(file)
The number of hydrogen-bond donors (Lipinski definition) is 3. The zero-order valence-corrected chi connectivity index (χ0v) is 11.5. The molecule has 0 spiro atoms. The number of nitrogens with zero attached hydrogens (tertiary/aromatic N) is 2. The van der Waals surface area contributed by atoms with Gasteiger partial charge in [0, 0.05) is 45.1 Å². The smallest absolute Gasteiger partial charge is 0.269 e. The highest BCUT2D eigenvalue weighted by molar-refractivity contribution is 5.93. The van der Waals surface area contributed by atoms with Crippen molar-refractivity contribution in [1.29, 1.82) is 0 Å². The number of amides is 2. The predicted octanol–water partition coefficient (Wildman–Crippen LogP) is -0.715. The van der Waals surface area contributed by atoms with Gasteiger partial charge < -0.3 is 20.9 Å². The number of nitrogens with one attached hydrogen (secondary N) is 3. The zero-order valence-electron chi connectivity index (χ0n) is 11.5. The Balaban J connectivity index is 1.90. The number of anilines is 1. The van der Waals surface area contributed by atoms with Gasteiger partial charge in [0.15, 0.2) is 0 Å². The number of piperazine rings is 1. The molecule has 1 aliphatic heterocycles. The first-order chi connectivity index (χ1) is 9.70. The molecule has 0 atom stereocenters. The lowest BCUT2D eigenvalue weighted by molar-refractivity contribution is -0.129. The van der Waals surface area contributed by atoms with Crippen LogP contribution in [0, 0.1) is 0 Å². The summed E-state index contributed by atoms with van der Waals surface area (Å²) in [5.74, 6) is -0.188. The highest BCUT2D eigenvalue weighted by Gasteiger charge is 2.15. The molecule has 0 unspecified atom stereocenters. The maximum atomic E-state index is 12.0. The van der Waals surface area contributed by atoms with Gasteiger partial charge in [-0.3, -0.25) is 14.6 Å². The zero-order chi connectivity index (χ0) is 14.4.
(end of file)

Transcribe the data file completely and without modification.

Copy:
The number of hydrogen-bond donors (Lipinski definition) is 3. The zero-order valence-corrected chi connectivity index (χ0v) is 11.5. The molecule has 0 spiro atoms. The number of nitrogens with zero attached hydrogens (tertiary/aromatic N) is 2. The van der Waals surface area contributed by atoms with Gasteiger partial charge in [0, 0.05) is 45.1 Å². The smallest absolute Gasteiger partial charge is 0.269 e. The highest BCUT2D eigenvalue weighted by molar-refractivity contribution is 5.93. The van der Waals surface area contributed by atoms with Crippen molar-refractivity contribution in [1.29, 1.82) is 0 Å². The number of amides is 2. The predicted octanol–water partition coefficient (Wildman–Crippen LogP) is -0.715. The van der Waals surface area contributed by atoms with Gasteiger partial charge < -0.3 is 20.9 Å². The number of nitrogens with one attached hydrogen (secondary N) is 3. The zero-order valence-electron chi connectivity index (χ0n) is 11.5. The Balaban J connectivity index is 1.90. The number of anilines is 1. The van der Waals surface area contributed by atoms with Gasteiger partial charge in [0.15, 0.2) is 0 Å². The number of piperazine rings is 1. The molecule has 1 aliphatic heterocycles. The first-order chi connectivity index (χ1) is 9.70. The molecule has 0 atom stereocenters. The lowest BCUT2D eigenvalue weighted by molar-refractivity contribution is -0.129. The van der Waals surface area contributed by atoms with Crippen LogP contribution in [0, 0.1) is 0 Å². The summed E-state index contributed by atoms with van der Waals surface area (Å²) in [5.74, 6) is -0.188. The highest BCUT2D eigenvalue weighted by Gasteiger charge is 2.15. The molecule has 0 unspecified atom stereocenters. The maximum atomic E-state index is 12.0. The van der Waals surface area contributed by atoms with Gasteiger partial charge in [-0.3, -0.25) is 14.6 Å². The zero-order chi connectivity index (χ0) is 14.4.